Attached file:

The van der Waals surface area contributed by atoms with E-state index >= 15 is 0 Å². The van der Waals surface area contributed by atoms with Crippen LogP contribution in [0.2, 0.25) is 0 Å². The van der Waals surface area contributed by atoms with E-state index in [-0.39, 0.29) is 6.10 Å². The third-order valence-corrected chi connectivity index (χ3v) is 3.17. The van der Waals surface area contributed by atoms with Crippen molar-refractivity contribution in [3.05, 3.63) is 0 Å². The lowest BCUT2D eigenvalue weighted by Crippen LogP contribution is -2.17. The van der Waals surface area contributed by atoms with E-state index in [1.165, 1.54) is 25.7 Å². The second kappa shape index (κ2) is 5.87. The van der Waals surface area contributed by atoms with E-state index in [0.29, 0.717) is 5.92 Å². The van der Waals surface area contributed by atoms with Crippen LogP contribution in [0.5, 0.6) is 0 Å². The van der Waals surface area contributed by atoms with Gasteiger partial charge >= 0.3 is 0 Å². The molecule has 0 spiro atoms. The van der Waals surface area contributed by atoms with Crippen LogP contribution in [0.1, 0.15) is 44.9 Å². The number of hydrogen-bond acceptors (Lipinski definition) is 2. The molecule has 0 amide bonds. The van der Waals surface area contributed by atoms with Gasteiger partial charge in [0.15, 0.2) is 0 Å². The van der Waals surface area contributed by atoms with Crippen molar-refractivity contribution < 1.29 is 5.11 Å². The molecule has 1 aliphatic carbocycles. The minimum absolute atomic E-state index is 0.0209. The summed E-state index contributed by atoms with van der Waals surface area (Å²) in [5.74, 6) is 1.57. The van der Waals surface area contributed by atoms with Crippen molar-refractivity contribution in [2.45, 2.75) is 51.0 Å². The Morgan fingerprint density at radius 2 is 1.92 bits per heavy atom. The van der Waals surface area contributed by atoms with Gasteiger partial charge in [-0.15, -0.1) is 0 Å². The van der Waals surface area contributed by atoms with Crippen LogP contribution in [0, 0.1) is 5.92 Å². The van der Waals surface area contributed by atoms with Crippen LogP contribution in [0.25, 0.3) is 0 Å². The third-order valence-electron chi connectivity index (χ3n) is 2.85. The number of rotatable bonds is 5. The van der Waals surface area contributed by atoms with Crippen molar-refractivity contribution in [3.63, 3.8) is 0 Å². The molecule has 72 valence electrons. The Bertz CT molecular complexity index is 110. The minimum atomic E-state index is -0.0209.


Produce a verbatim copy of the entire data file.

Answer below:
The van der Waals surface area contributed by atoms with E-state index >= 15 is 0 Å². The van der Waals surface area contributed by atoms with Crippen LogP contribution in [0.2, 0.25) is 0 Å². The van der Waals surface area contributed by atoms with E-state index in [-0.39, 0.29) is 6.10 Å². The third-order valence-corrected chi connectivity index (χ3v) is 3.17. The van der Waals surface area contributed by atoms with Crippen molar-refractivity contribution in [3.05, 3.63) is 0 Å². The lowest BCUT2D eigenvalue weighted by Crippen LogP contribution is -2.17. The van der Waals surface area contributed by atoms with E-state index in [1.165, 1.54) is 25.7 Å². The second kappa shape index (κ2) is 5.87. The van der Waals surface area contributed by atoms with E-state index in [0.29, 0.717) is 5.92 Å². The van der Waals surface area contributed by atoms with Crippen LogP contribution in [0.5, 0.6) is 0 Å². The van der Waals surface area contributed by atoms with Gasteiger partial charge >= 0.3 is 0 Å². The molecule has 0 spiro atoms. The van der Waals surface area contributed by atoms with Crippen LogP contribution in [0.1, 0.15) is 44.9 Å². The number of hydrogen-bond acceptors (Lipinski definition) is 2. The molecule has 0 amide bonds. The van der Waals surface area contributed by atoms with Gasteiger partial charge in [0.15, 0.2) is 0 Å². The van der Waals surface area contributed by atoms with Crippen molar-refractivity contribution < 1.29 is 5.11 Å². The molecule has 1 aliphatic carbocycles. The minimum absolute atomic E-state index is 0.0209. The summed E-state index contributed by atoms with van der Waals surface area (Å²) in [5.74, 6) is 1.57. The van der Waals surface area contributed by atoms with Crippen molar-refractivity contribution in [2.45, 2.75) is 51.0 Å². The Morgan fingerprint density at radius 2 is 1.92 bits per heavy atom. The van der Waals surface area contributed by atoms with Gasteiger partial charge in [-0.15, -0.1) is 0 Å². The van der Waals surface area contributed by atoms with Crippen LogP contribution in [0, 0.1) is 5.92 Å². The van der Waals surface area contributed by atoms with Crippen LogP contribution in [0.25, 0.3) is 0 Å². The third-order valence-electron chi connectivity index (χ3n) is 2.85. The number of rotatable bonds is 5. The van der Waals surface area contributed by atoms with Crippen molar-refractivity contribution in [3.63, 3.8) is 0 Å². The molecule has 72 valence electrons. The Bertz CT molecular complexity index is 110. The minimum atomic E-state index is -0.0209.